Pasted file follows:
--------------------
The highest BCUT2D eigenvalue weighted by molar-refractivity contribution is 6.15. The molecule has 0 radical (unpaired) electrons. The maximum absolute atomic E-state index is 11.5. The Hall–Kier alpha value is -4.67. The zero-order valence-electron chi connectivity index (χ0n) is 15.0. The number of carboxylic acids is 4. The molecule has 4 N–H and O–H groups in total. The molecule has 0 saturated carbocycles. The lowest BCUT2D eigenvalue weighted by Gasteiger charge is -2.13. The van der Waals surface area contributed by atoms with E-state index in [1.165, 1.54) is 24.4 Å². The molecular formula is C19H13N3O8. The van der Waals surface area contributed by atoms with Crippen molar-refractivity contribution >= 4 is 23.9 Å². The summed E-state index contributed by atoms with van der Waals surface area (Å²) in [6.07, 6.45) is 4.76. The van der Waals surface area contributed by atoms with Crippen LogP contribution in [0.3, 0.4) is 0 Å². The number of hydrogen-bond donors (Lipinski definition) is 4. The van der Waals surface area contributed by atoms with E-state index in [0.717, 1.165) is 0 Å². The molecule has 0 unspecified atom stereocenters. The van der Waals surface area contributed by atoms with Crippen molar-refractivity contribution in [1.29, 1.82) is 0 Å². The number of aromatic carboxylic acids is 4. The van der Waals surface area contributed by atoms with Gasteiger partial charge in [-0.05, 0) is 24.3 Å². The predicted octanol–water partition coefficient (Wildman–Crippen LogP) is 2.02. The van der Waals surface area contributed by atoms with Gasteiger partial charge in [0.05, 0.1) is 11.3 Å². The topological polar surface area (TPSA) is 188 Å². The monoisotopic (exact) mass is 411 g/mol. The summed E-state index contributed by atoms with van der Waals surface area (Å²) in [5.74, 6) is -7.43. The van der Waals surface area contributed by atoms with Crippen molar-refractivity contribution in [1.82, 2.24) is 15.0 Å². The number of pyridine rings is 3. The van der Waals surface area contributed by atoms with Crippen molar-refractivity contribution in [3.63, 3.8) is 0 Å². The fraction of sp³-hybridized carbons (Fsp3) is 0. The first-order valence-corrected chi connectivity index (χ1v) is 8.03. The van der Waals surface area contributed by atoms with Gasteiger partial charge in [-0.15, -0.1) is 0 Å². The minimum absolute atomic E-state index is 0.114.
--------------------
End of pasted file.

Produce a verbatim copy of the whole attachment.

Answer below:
The highest BCUT2D eigenvalue weighted by molar-refractivity contribution is 6.15. The molecule has 0 radical (unpaired) electrons. The maximum absolute atomic E-state index is 11.5. The Hall–Kier alpha value is -4.67. The zero-order valence-electron chi connectivity index (χ0n) is 15.0. The number of carboxylic acids is 4. The molecule has 4 N–H and O–H groups in total. The molecule has 0 saturated carbocycles. The lowest BCUT2D eigenvalue weighted by Gasteiger charge is -2.13. The van der Waals surface area contributed by atoms with E-state index in [1.165, 1.54) is 24.4 Å². The molecular formula is C19H13N3O8. The van der Waals surface area contributed by atoms with Crippen molar-refractivity contribution >= 4 is 23.9 Å². The summed E-state index contributed by atoms with van der Waals surface area (Å²) in [6.07, 6.45) is 4.76. The van der Waals surface area contributed by atoms with Crippen LogP contribution in [0.3, 0.4) is 0 Å². The number of hydrogen-bond donors (Lipinski definition) is 4. The van der Waals surface area contributed by atoms with E-state index in [0.717, 1.165) is 0 Å². The molecule has 0 unspecified atom stereocenters. The van der Waals surface area contributed by atoms with Crippen molar-refractivity contribution in [1.29, 1.82) is 0 Å². The number of aromatic carboxylic acids is 4. The van der Waals surface area contributed by atoms with Gasteiger partial charge in [-0.05, 0) is 24.3 Å². The predicted octanol–water partition coefficient (Wildman–Crippen LogP) is 2.02. The van der Waals surface area contributed by atoms with Gasteiger partial charge in [0.05, 0.1) is 11.3 Å². The topological polar surface area (TPSA) is 188 Å². The monoisotopic (exact) mass is 411 g/mol. The summed E-state index contributed by atoms with van der Waals surface area (Å²) in [5.74, 6) is -7.43. The van der Waals surface area contributed by atoms with Crippen molar-refractivity contribution in [1.82, 2.24) is 15.0 Å². The number of pyridine rings is 3. The van der Waals surface area contributed by atoms with Crippen molar-refractivity contribution in [3.63, 3.8) is 0 Å². The fraction of sp³-hybridized carbons (Fsp3) is 0. The first-order valence-corrected chi connectivity index (χ1v) is 8.03. The van der Waals surface area contributed by atoms with Gasteiger partial charge in [-0.15, -0.1) is 0 Å². The minimum absolute atomic E-state index is 0.114.